US farm officials highlighted the uncertainty over one of
the biggest numbers in the cotton market – China's imports – by cutting their
forecast to a level 30% below an estimate issued by a leading sector group
earlier this week.
China's imports are widely expected to fall dramatically in
2013-14, a reflection of the extent of the country's inventories, which account
for more than half the world total, and high domestic prices which have
prompted many textile mills to buy in foreign yarn.
However, exactly how fast that decline will be from the 20m
bales (4.4m tonnes) or so last season is the subject of some debate, with the
answer a matter of potentially huge importance for international prices.
China is by far the biggest cotton importer, responsible for
more than 40% of world buy-ins last year, and for keeping world prices well
above the level that would be expected given that worldwide inventories are the
'Huge domestic stocks'
The International Cotton Advisory Committee earlier this
week forecast a, relatively, small decline in imports, to 3.1m tonnes, flagging
that buy-ins remain considerably cheaper than the price, equivalent to more
than 130 cents per pound at which China is selling cotton from state stockpiles.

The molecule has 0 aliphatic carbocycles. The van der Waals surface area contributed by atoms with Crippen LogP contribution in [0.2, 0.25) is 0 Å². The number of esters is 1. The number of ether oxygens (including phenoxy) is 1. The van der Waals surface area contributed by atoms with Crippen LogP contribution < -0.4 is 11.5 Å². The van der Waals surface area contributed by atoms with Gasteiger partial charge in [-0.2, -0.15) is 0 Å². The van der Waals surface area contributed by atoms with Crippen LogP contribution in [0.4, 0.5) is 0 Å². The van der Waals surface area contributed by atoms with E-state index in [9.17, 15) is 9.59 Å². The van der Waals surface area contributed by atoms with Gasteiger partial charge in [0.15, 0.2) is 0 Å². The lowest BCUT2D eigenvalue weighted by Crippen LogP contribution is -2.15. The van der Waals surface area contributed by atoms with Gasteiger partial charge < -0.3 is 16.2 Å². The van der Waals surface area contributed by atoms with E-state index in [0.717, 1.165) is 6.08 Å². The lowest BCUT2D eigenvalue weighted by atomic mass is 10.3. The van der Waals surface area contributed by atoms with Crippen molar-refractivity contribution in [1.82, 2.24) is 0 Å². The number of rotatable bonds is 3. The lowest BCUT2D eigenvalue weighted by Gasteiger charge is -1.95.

"The sales price of cotton from China's reserve is
significantly higher than the import price with a 40% tariff," the ICAC
However, the US Department of Agriculture's bureau in
Beijing cut their estimate for China's imports to 2.2m tonnes, below the
department's official 2.4m-tonne forecast, besides the ICAC number, and citing "massive
state stocks, import constraints and slowing consumption".
It added: "Huge domestic stocks, tariff rate quota constraints
and softening consumption and factors which continue to influence import
Cotton vs yarn
In fact, imports fell by 26% to 618,340 tonnes in the
August-to-October period, the first quarter of the 2013-14 marketing year.
And the bureau highlighted the appeal to textile mills of turning
abroad for yarn, over which there is no import quota, and which is cheap
compared with home-grown raw cotton itself.
The average price of imported yarn for the first 10 months of
the year averaged $3,212 a tonne, not far off the floor value of $3,344 a tonne
at which the government buys cotton itself in an effort to support farmers – but
a drive which has skewed the domestic market, hiking market prices.
The fall in imports of cotton contrasts with a 46% jump in
yarn buy-ins in the January-to-October period.
Indeed, China's yarn imports, forecast at 2m tonnes in 2013,
are becoming comparable with those of cotton.
Change of policy
The bureau also highlighted the potential for a change to
China's cotton support policy, to resolve the market distortion caused by the
"In a recent industry seminar, a government official
suggested that China may reposition cotton in its economy due to its lack of
comparative advantage, compared to other crops, and the availability of
international cotton resources to meet China's textile industry demands.
"A new policy is expected to be announced in 2014."
Measures under discussion include direct support to farmers
and enhanced crop insurance.